My oh my oh my, what is this world coming to? Just goes to show that some folk have their priorities all mixed up.
Recommend? Yes 40 No 4
Feb 11, 11:24
MichaelJMcFadden wrote blah, blah, blah..........
A smoker I suspect and like most other smokers whine and whinge about 'their rights to smoke' and give hee haw thought to the acrid, minging, filthy and downright disgusting habit that is cigarette smoking.........
The 'smoking' legislation was NOT brought into being to peeve off smokers, it was brought in to protect workers that had to endure environments that were thick with fag smoke, pubs, clubs, care homes, workplaces etc, but as usual he misses the point and goes off on one his his 'anti smoking' rants about the Government and their anti smoking stance.
Too right there is an anti smoking stance as it costs the UK billions in having to treat smokers when they get ill, they will get ill, thats a proven medical fact, yes some dodge the bullet and life a long life but the majority will become a burden on the tax payer. And before we get the old chestnut of smokers and their contribution in tax, Tobacco taxes do not just go to the NHS......it goes to the treasury like all the other taxes that we all pay, VAT, PAYE, duty on fuel etc.
NHS resources are finite it should be geared towards helping peoples health problems through no fault of their own or have accidents. NOT gaspers who know the health warnings surrounding smoking but who choose to ignore them because they expect the public to help them out with this idiotic idea that their fag tax is a parachute for them. In these days of finite resources - the best legacy we can learn from the tragic premature deaths of people is to NOT smoke. If you do want to smoke, fine.. thats your choice and I am all for choice. But don't expect a handout if you ignore the warnings. The tax you pay on your fags is tax - it is not a 'get out of jail free card'
The other point is, secondary smoking affects more people in an even more insidious way. Do these addicts care a jot? They just need their fix, ignoring anyone else from those around them to those who can't get treated because of them. An entire room for 2, read it 2 smokers........aye uh huh, thats a great use of resources......
Recommend? Yes 40 No 7
Feb 11, 13:46
Heh... Funny. I had another Antismoker do the same BlahBlahBlah commenting thing just a day or two ago when I asked for some specific, substantive criticisms to that reference from the Googled "V.Gen5H" Is there a "case of the Blahs" going around among Antis lately? :>
I'd agree there's no reason to have a special room for the two smokers. There's no reason in the world why they shouldn't be able to smoke in their own rooms with a small window extractor fan.
Re Smarmy's tax and cost argument, I'd like to invite him/her to read my "Taxes, Costs, and The MSA" -- a well referenced but easy to read article/argument showing that even WITHOUT taking those taxes into account, smokers STILL subsidize nonsmokers' health care. Unless of course you don't believe what they say about smoking cutting out the later and most expensive years of such care.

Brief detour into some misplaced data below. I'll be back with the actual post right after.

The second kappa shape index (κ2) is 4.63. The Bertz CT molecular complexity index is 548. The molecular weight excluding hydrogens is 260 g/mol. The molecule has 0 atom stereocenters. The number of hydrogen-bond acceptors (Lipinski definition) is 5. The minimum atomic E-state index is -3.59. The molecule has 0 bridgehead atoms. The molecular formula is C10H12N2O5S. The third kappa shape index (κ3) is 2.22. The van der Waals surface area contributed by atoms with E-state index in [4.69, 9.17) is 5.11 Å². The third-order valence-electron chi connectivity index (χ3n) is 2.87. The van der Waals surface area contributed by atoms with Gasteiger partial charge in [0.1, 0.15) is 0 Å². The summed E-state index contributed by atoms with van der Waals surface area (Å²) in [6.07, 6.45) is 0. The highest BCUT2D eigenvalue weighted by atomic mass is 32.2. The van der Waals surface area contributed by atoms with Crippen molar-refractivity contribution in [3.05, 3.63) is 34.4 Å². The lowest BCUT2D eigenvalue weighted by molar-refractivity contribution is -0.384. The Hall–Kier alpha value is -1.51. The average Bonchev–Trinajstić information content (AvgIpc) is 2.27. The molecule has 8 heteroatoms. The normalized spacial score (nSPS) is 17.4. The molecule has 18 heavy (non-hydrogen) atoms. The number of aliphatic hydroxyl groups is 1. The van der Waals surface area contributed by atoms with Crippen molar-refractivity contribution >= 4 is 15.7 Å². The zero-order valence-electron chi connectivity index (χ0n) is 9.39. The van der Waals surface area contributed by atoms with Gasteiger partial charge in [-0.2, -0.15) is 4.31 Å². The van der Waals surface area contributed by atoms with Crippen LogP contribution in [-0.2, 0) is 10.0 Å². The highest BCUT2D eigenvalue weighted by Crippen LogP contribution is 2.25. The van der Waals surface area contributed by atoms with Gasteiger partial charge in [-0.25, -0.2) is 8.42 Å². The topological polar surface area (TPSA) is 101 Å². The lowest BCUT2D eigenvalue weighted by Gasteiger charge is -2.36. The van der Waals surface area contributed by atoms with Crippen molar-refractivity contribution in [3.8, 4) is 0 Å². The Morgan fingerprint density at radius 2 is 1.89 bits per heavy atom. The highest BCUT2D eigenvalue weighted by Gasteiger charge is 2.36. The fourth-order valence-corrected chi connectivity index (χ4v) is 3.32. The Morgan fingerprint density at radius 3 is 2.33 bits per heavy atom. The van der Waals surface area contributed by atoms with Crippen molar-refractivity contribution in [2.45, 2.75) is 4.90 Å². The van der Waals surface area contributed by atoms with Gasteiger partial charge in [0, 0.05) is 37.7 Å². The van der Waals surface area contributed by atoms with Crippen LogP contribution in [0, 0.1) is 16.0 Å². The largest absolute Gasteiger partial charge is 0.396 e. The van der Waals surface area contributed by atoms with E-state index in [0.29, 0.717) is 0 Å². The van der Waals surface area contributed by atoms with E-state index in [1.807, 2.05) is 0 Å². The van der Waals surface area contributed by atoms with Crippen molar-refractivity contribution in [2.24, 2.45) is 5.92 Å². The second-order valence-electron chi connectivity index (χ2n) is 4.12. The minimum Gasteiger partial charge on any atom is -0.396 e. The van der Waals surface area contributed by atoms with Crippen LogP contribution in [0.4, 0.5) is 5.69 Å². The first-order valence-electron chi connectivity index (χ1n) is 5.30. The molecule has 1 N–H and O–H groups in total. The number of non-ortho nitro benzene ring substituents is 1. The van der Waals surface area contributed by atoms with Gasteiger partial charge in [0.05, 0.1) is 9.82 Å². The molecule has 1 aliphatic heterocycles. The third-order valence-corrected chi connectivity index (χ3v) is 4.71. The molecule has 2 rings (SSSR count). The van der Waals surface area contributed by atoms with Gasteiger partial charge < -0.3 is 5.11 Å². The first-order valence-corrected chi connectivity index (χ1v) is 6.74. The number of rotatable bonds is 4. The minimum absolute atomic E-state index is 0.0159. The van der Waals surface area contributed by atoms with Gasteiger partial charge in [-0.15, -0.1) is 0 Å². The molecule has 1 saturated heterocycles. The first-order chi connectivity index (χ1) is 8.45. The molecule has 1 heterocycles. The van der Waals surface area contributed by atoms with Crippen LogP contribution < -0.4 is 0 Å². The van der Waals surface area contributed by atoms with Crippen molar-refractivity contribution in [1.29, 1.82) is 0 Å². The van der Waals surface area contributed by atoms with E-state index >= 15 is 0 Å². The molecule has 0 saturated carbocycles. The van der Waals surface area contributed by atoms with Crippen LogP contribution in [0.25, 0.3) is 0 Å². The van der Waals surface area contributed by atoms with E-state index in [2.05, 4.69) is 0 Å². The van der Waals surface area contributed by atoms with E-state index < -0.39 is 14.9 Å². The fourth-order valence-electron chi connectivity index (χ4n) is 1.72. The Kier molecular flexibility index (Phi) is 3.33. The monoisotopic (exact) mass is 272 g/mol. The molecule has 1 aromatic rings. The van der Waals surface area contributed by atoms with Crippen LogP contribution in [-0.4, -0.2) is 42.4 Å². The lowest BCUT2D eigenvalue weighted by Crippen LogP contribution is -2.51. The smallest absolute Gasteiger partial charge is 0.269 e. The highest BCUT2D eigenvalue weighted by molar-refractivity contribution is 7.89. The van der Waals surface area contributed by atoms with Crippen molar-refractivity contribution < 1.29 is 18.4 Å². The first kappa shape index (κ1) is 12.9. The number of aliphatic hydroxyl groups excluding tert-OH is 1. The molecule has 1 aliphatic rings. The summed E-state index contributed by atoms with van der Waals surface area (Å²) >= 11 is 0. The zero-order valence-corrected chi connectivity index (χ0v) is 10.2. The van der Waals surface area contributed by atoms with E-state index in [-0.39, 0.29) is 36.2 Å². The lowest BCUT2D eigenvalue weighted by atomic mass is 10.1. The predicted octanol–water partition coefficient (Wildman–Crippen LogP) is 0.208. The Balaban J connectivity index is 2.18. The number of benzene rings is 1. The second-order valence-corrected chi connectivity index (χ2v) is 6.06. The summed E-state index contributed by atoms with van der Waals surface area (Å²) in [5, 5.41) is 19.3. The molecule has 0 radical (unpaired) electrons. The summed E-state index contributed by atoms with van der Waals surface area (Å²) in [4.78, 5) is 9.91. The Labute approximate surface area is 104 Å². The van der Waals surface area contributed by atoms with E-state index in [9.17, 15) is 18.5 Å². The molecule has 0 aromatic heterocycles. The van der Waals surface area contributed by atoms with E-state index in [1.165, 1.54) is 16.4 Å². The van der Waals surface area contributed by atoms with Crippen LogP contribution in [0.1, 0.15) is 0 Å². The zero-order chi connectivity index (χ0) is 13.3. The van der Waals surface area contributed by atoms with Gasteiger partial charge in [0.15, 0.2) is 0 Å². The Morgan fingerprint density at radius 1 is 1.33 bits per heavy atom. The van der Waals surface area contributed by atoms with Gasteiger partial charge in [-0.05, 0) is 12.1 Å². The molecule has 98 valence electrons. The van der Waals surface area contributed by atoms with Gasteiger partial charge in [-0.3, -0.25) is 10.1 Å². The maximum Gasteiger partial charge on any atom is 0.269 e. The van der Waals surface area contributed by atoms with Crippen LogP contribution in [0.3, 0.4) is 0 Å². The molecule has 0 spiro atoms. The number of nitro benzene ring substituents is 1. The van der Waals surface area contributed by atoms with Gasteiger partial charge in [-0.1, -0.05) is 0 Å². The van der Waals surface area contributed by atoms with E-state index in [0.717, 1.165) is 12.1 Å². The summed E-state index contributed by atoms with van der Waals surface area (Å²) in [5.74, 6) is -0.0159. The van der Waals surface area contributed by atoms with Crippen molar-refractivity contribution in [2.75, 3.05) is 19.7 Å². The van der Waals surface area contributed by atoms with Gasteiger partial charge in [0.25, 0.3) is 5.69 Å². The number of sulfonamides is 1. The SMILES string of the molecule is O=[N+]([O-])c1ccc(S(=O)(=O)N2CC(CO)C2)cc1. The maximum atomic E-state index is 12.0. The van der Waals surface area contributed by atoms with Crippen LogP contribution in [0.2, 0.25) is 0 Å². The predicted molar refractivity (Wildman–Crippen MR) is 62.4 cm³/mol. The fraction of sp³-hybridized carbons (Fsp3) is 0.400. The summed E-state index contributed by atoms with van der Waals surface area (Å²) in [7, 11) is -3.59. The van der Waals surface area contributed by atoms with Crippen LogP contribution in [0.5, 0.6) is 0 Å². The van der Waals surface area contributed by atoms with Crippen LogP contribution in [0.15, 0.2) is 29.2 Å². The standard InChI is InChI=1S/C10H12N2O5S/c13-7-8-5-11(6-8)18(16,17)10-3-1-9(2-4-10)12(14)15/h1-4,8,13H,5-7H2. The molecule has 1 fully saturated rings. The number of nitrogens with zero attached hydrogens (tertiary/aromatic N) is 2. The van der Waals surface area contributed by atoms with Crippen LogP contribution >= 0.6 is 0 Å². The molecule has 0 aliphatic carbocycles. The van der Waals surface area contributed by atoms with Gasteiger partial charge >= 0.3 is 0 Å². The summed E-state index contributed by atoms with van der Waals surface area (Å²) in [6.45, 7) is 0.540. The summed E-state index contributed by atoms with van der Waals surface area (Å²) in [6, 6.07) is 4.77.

Google: Pflicht McFadden Viscusi
and feel free to offer criticisms -- particularly if they amount to more than "BlahBlahBlah."
Recommend? Yes 7 No 30
Feb 11, 15:59
Feb 11, 17:15
Very interested to read the various posts and peoples concerns on the issue,however what you read very little about in local and national papers is the amount of pensioners who will die each year from hypothermia.Age concern estimated that around 60 000 pensioners died last year from hypothermia in the UK.On this issue I would like to remind readers that the Tory Lib/Dem coalition Government cut the pensioners winter fuel payments within weeks of being in power.
I dare the press to print this comment or run a story on this issue.
Recommend? Yes 27 No 3
Feb 11, 18:28
So MJ, your point about 'your' taxes is exactly...........?
A smoker rolls the dice and takes their chances, i pay plenty tax and expect it goes for the greater good, (schools, Hospitals, the welfare state etc) and if i ever need the NHS i 'hope' there will be sufficient resources at the disposal of the medical profession but a smoker saying they contribute 'more' so they expect to jump the queue or have a get out of jail free card is ludicrous.
The motorist contributes 38 billion into the treasury, is 36 billion spent on the roads? Nae chance, it goes into the same pot a tobacco tax, along with all other taxes.
MJM wrote: I'd agree there's no reason to have a special room for the two smokers. There's no reason in the world why they shouldn't be able to smoke in their own rooms with a small window extractor fan.
You still don't get the reason why The Smoking, Health and Social Care (Scotland) Act was brought about, you still think its 'all about smokers' don't you?